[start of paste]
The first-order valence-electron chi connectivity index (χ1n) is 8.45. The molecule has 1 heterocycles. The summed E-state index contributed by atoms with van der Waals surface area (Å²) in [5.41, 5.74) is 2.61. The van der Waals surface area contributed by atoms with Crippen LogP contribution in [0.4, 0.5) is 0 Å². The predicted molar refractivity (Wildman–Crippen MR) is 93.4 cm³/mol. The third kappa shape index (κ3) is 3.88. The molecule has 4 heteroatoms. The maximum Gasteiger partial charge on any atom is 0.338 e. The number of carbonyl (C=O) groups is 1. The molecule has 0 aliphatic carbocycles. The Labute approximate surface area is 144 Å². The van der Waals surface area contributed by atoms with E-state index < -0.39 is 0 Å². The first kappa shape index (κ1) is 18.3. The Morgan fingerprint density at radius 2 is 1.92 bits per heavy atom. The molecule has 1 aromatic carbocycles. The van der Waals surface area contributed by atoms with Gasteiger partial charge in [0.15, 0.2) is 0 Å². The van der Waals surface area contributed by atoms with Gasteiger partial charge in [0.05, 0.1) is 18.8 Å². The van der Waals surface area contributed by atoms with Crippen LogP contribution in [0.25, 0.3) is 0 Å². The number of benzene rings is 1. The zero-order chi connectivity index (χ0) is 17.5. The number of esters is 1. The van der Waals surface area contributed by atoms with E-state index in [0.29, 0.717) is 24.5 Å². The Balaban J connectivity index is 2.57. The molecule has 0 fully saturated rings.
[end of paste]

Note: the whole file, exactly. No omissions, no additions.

The first-order valence-electron chi connectivity index (χ1n) is 8.45. The molecule has 1 heterocycles. The summed E-state index contributed by atoms with van der Waals surface area (Å²) in [5.41, 5.74) is 2.61. The van der Waals surface area contributed by atoms with Crippen LogP contribution in [0.4, 0.5) is 0 Å². The predicted molar refractivity (Wildman–Crippen MR) is 93.4 cm³/mol. The third kappa shape index (κ3) is 3.88. The molecule has 4 heteroatoms. The maximum Gasteiger partial charge on any atom is 0.338 e. The number of carbonyl (C=O) groups is 1. The molecule has 0 aliphatic carbocycles. The Labute approximate surface area is 144 Å². The van der Waals surface area contributed by atoms with E-state index < -0.39 is 0 Å². The first kappa shape index (κ1) is 18.3. The Morgan fingerprint density at radius 2 is 1.92 bits per heavy atom. The molecule has 1 aromatic carbocycles. The van der Waals surface area contributed by atoms with Gasteiger partial charge in [0.15, 0.2) is 0 Å². The van der Waals surface area contributed by atoms with Gasteiger partial charge in [0.05, 0.1) is 18.8 Å². The van der Waals surface area contributed by atoms with Crippen LogP contribution in [0.25, 0.3) is 0 Å². The number of benzene rings is 1. The zero-order chi connectivity index (χ0) is 17.5. The number of esters is 1. The van der Waals surface area contributed by atoms with E-state index in [0.29, 0.717) is 24.5 Å². The Balaban J connectivity index is 2.57. The molecule has 0 fully saturated rings.